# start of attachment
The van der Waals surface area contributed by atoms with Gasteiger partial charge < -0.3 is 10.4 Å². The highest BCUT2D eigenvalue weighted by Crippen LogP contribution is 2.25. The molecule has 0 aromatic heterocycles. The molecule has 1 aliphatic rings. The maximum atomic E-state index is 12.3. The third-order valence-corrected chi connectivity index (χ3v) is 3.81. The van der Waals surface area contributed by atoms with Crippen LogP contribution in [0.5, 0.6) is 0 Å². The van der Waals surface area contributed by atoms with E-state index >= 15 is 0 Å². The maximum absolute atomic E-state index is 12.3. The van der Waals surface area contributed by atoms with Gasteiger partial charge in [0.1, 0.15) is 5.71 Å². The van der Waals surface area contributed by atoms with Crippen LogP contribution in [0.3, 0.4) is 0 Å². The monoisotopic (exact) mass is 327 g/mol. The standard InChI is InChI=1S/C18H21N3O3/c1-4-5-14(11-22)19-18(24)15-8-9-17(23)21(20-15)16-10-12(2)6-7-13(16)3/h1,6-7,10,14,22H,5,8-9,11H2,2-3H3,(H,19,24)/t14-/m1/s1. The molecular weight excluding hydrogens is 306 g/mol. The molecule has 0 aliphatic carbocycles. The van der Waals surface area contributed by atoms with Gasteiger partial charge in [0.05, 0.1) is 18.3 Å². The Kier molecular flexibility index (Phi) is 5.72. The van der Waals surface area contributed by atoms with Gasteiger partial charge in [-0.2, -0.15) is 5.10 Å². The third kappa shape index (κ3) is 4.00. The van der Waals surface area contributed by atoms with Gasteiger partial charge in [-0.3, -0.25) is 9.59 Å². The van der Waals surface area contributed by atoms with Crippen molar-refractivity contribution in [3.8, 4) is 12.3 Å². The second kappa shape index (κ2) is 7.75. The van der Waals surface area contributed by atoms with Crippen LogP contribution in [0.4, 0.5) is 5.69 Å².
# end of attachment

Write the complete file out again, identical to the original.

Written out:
The van der Waals surface area contributed by atoms with Gasteiger partial charge < -0.3 is 10.4 Å². The highest BCUT2D eigenvalue weighted by Crippen LogP contribution is 2.25. The molecule has 0 aromatic heterocycles. The molecule has 1 aliphatic rings. The maximum atomic E-state index is 12.3. The third-order valence-corrected chi connectivity index (χ3v) is 3.81. The van der Waals surface area contributed by atoms with Crippen LogP contribution in [0.5, 0.6) is 0 Å². The van der Waals surface area contributed by atoms with E-state index >= 15 is 0 Å². The maximum absolute atomic E-state index is 12.3. The van der Waals surface area contributed by atoms with Gasteiger partial charge in [0.1, 0.15) is 5.71 Å². The van der Waals surface area contributed by atoms with Crippen LogP contribution in [0.3, 0.4) is 0 Å². The monoisotopic (exact) mass is 327 g/mol. The standard InChI is InChI=1S/C18H21N3O3/c1-4-5-14(11-22)19-18(24)15-8-9-17(23)21(20-15)16-10-12(2)6-7-13(16)3/h1,6-7,10,14,22H,5,8-9,11H2,2-3H3,(H,19,24)/t14-/m1/s1. The molecular weight excluding hydrogens is 306 g/mol. The molecule has 0 aliphatic carbocycles. The van der Waals surface area contributed by atoms with Gasteiger partial charge in [0.05, 0.1) is 18.3 Å². The Kier molecular flexibility index (Phi) is 5.72. The van der Waals surface area contributed by atoms with Gasteiger partial charge in [-0.2, -0.15) is 5.10 Å². The third kappa shape index (κ3) is 4.00. The van der Waals surface area contributed by atoms with Gasteiger partial charge in [-0.3, -0.25) is 9.59 Å². The van der Waals surface area contributed by atoms with Crippen molar-refractivity contribution in [3.8, 4) is 12.3 Å². The second kappa shape index (κ2) is 7.75. The van der Waals surface area contributed by atoms with Crippen LogP contribution in [0.4, 0.5) is 5.69 Å².